Being proactive with ConfigMgr series
One of the things that regularly comes up when discussing ConfigMgr is one of the following:
- How do I find out who did this?
- How do I find out where this is installed?
- Where are my assets?
These are all perfectly good reasons to use ConfigMgr, but I would argue that one of ConfigMgr best uses is actually as an enabler of proactive end user support. What do I mean by proactive end user support? A common proactive activity is when your credit card company phones you after you put in a large purchase on your credit card in foreign country to confirm that you actually performed the transaction. Or you may be familiar with “phone home” features in high-end enterprise SANs, networking equipment and even mainframes.
The idea here is to use information from the environment to allow us to support end-users or our customers before they phone the helpdesk. In fact, I would see scenarios where it is actually the help desk proactively phoning users to let them know that there may be optimizations that a technician can do either remotely or on the machine to assist them and if they would like to schedule a visit.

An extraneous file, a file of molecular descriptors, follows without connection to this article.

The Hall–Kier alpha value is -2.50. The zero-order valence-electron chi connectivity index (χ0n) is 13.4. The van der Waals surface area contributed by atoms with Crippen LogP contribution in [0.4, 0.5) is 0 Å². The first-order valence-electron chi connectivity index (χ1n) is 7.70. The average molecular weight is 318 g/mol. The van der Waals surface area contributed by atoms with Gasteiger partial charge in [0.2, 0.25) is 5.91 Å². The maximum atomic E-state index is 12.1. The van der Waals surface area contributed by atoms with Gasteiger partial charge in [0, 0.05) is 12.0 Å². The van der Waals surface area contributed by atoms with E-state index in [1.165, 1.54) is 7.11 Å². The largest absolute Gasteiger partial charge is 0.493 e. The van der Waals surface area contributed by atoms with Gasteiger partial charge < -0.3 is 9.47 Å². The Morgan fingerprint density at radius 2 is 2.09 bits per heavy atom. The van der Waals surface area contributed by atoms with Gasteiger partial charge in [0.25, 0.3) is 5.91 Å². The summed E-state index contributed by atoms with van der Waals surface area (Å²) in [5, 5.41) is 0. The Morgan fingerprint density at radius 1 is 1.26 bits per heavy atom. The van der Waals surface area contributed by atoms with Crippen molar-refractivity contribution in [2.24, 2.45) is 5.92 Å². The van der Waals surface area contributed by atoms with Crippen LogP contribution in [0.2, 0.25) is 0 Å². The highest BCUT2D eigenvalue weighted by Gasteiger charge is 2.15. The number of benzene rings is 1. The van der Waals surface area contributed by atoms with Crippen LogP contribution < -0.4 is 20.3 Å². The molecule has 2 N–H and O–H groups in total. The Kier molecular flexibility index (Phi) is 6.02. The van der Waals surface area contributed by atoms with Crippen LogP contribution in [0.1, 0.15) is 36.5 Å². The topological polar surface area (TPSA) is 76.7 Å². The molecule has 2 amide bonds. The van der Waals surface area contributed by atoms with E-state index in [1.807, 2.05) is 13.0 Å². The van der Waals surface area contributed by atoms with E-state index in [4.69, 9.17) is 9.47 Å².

What are the scenarios where I can see ConfigMgr being utilized with this include (I will be working on these items throughout this series):
- Users with very low (e.g. less than 15% free) disk space on their machines
- Users with too many applications in their start-up list(s) in Windows
- Users with too many browser helper objects in IE (especially toolbars)
- Client-side application configuration with DCM
- Outlook Cached Mode
- Windows Desktop Performance settings (VM, Boost Priority)
- LOB App Settings
- Intelligent software license entitlement reviews (ok, this isn’t 100% proactive)
While this may seem like a trivial benefit to IT, think of the change in perception it creates with end-users and the business.
This post was contributed by Saud Al-Mishari, a Premier Field Engineer with Microsoft Premier Field Engineering, UK.